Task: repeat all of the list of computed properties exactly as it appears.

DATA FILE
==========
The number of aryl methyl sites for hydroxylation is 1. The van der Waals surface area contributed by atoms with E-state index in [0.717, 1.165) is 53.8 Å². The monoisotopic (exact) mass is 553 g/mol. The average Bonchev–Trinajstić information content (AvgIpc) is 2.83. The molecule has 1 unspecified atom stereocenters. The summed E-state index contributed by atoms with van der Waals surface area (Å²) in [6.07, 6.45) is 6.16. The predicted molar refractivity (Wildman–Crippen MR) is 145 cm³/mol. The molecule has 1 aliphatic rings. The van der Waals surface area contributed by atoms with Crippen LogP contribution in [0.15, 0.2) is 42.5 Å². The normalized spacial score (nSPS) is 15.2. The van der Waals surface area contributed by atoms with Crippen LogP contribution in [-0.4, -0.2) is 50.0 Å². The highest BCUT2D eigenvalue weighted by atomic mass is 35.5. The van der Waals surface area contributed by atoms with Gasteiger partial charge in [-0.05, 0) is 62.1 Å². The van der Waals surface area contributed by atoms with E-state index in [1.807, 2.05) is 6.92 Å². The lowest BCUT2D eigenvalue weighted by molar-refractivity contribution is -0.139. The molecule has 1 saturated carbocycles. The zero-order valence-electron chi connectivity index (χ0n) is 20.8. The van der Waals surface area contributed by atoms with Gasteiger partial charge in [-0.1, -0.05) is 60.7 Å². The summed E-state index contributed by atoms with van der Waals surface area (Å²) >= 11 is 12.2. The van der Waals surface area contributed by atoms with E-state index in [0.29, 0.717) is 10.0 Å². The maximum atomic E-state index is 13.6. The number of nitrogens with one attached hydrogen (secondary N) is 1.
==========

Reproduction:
The number of aryl methyl sites for hydroxylation is 1. The van der Waals surface area contributed by atoms with E-state index in [0.717, 1.165) is 53.8 Å². The monoisotopic (exact) mass is 553 g/mol. The average Bonchev–Trinajstić information content (AvgIpc) is 2.83. The molecule has 1 unspecified atom stereocenters. The summed E-state index contributed by atoms with van der Waals surface area (Å²) in [6.07, 6.45) is 6.16. The predicted molar refractivity (Wildman–Crippen MR) is 145 cm³/mol. The molecule has 1 aliphatic rings. The van der Waals surface area contributed by atoms with Crippen LogP contribution in [0.15, 0.2) is 42.5 Å². The normalized spacial score (nSPS) is 15.2. The van der Waals surface area contributed by atoms with Crippen LogP contribution in [-0.4, -0.2) is 50.0 Å². The highest BCUT2D eigenvalue weighted by atomic mass is 35.5. The van der Waals surface area contributed by atoms with Gasteiger partial charge in [-0.05, 0) is 62.1 Å². The van der Waals surface area contributed by atoms with E-state index in [1.807, 2.05) is 6.92 Å². The lowest BCUT2D eigenvalue weighted by molar-refractivity contribution is -0.139. The molecule has 1 saturated carbocycles. The zero-order valence-electron chi connectivity index (χ0n) is 20.8. The van der Waals surface area contributed by atoms with Gasteiger partial charge in [-0.1, -0.05) is 60.7 Å². The summed E-state index contributed by atoms with van der Waals surface area (Å²) >= 11 is 12.2. The van der Waals surface area contributed by atoms with E-state index in [0.29, 0.717) is 10.0 Å². The maximum atomic E-state index is 13.6. The number of nitrogens with one attached hydrogen (secondary N) is 1.